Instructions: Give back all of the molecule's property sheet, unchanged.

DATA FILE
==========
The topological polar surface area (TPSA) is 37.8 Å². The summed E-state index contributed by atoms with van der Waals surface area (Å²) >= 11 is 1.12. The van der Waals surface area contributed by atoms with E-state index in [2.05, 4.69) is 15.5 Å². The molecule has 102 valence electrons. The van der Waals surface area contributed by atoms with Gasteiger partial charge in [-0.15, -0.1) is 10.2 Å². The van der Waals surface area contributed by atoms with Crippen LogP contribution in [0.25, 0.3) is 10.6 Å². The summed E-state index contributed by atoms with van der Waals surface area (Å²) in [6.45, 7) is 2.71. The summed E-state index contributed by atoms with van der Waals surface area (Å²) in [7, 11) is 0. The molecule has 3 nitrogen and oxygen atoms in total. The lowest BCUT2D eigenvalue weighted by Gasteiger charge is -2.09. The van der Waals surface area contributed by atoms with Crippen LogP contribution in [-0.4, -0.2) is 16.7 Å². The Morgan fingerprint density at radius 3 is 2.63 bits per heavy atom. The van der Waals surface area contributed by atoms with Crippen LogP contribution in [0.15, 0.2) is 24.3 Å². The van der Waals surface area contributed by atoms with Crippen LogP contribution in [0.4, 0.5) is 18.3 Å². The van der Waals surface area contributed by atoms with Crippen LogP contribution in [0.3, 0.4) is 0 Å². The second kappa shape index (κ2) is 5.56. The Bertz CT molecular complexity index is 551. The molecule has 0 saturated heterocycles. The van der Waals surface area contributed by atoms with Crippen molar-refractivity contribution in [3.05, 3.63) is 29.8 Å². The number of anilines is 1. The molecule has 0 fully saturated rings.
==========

The topological polar surface area (TPSA) is 37.8 Å². The summed E-state index contributed by atoms with van der Waals surface area (Å²) >= 11 is 1.12. The van der Waals surface area contributed by atoms with E-state index in [2.05, 4.69) is 15.5 Å². The molecule has 102 valence electrons. The van der Waals surface area contributed by atoms with Gasteiger partial charge in [-0.15, -0.1) is 10.2 Å². The van der Waals surface area contributed by atoms with Crippen LogP contribution in [0.25, 0.3) is 10.6 Å². The summed E-state index contributed by atoms with van der Waals surface area (Å²) in [6.45, 7) is 2.71. The summed E-state index contributed by atoms with van der Waals surface area (Å²) in [7, 11) is 0. The molecule has 3 nitrogen and oxygen atoms in total. The lowest BCUT2D eigenvalue weighted by Gasteiger charge is -2.09. The van der Waals surface area contributed by atoms with Crippen LogP contribution in [-0.4, -0.2) is 16.7 Å². The Morgan fingerprint density at radius 3 is 2.63 bits per heavy atom. The van der Waals surface area contributed by atoms with Crippen LogP contribution in [0.15, 0.2) is 24.3 Å². The van der Waals surface area contributed by atoms with Crippen LogP contribution in [0.4, 0.5) is 18.3 Å². The van der Waals surface area contributed by atoms with Crippen LogP contribution in [0.3, 0.4) is 0 Å². The second kappa shape index (κ2) is 5.56. The Bertz CT molecular complexity index is 551. The molecule has 0 saturated heterocycles. The van der Waals surface area contributed by atoms with Crippen molar-refractivity contribution in [3.05, 3.63) is 29.8 Å². The number of anilines is 1. The molecule has 0 fully saturated rings.